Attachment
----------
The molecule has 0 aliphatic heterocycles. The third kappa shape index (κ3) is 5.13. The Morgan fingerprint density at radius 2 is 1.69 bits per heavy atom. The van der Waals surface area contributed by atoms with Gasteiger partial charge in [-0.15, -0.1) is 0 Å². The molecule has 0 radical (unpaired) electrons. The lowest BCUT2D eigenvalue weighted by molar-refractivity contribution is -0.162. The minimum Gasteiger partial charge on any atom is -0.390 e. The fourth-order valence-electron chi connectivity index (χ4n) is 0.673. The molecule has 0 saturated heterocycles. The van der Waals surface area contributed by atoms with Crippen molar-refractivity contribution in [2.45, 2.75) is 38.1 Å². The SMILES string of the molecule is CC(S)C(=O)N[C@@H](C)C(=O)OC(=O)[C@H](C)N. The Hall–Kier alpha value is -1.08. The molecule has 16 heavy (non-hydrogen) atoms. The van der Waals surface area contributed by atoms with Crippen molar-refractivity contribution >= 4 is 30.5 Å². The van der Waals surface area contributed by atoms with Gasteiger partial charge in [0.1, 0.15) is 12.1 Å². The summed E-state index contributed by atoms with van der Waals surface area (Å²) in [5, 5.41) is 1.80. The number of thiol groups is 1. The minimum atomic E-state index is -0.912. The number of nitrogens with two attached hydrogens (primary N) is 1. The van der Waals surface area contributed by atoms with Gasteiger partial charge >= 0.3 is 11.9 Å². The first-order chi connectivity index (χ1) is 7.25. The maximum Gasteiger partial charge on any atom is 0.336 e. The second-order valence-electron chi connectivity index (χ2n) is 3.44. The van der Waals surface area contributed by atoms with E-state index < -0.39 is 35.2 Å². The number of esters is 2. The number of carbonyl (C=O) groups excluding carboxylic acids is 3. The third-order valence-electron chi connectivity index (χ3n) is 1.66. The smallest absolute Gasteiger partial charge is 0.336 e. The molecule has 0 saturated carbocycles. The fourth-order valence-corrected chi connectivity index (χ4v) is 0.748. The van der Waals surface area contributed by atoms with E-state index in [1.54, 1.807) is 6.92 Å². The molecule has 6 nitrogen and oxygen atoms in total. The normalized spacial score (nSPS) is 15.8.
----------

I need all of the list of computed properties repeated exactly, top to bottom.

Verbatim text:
The molecule has 0 aliphatic heterocycles. The third kappa shape index (κ3) is 5.13. The Morgan fingerprint density at radius 2 is 1.69 bits per heavy atom. The van der Waals surface area contributed by atoms with Gasteiger partial charge in [-0.15, -0.1) is 0 Å². The molecule has 0 radical (unpaired) electrons. The lowest BCUT2D eigenvalue weighted by molar-refractivity contribution is -0.162. The minimum Gasteiger partial charge on any atom is -0.390 e. The fourth-order valence-electron chi connectivity index (χ4n) is 0.673. The molecule has 0 saturated heterocycles. The van der Waals surface area contributed by atoms with Crippen molar-refractivity contribution in [2.45, 2.75) is 38.1 Å². The SMILES string of the molecule is CC(S)C(=O)N[C@@H](C)C(=O)OC(=O)[C@H](C)N. The Hall–Kier alpha value is -1.08. The molecule has 16 heavy (non-hydrogen) atoms. The van der Waals surface area contributed by atoms with Crippen molar-refractivity contribution >= 4 is 30.5 Å². The van der Waals surface area contributed by atoms with Gasteiger partial charge in [0.1, 0.15) is 12.1 Å². The summed E-state index contributed by atoms with van der Waals surface area (Å²) in [5, 5.41) is 1.80. The number of thiol groups is 1. The minimum atomic E-state index is -0.912. The number of nitrogens with two attached hydrogens (primary N) is 1. The van der Waals surface area contributed by atoms with Gasteiger partial charge >= 0.3 is 11.9 Å². The first-order chi connectivity index (χ1) is 7.25. The maximum Gasteiger partial charge on any atom is 0.336 e. The second-order valence-electron chi connectivity index (χ2n) is 3.44. The van der Waals surface area contributed by atoms with E-state index < -0.39 is 35.2 Å². The number of esters is 2. The number of carbonyl (C=O) groups excluding carboxylic acids is 3. The third-order valence-electron chi connectivity index (χ3n) is 1.66. The smallest absolute Gasteiger partial charge is 0.336 e. The molecule has 0 saturated carbocycles. The fourth-order valence-corrected chi connectivity index (χ4v) is 0.748. The van der Waals surface area contributed by atoms with E-state index in [1.54, 1.807) is 6.92 Å². The molecule has 6 nitrogen and oxygen atoms in total. The normalized spacial score (nSPS) is 15.8.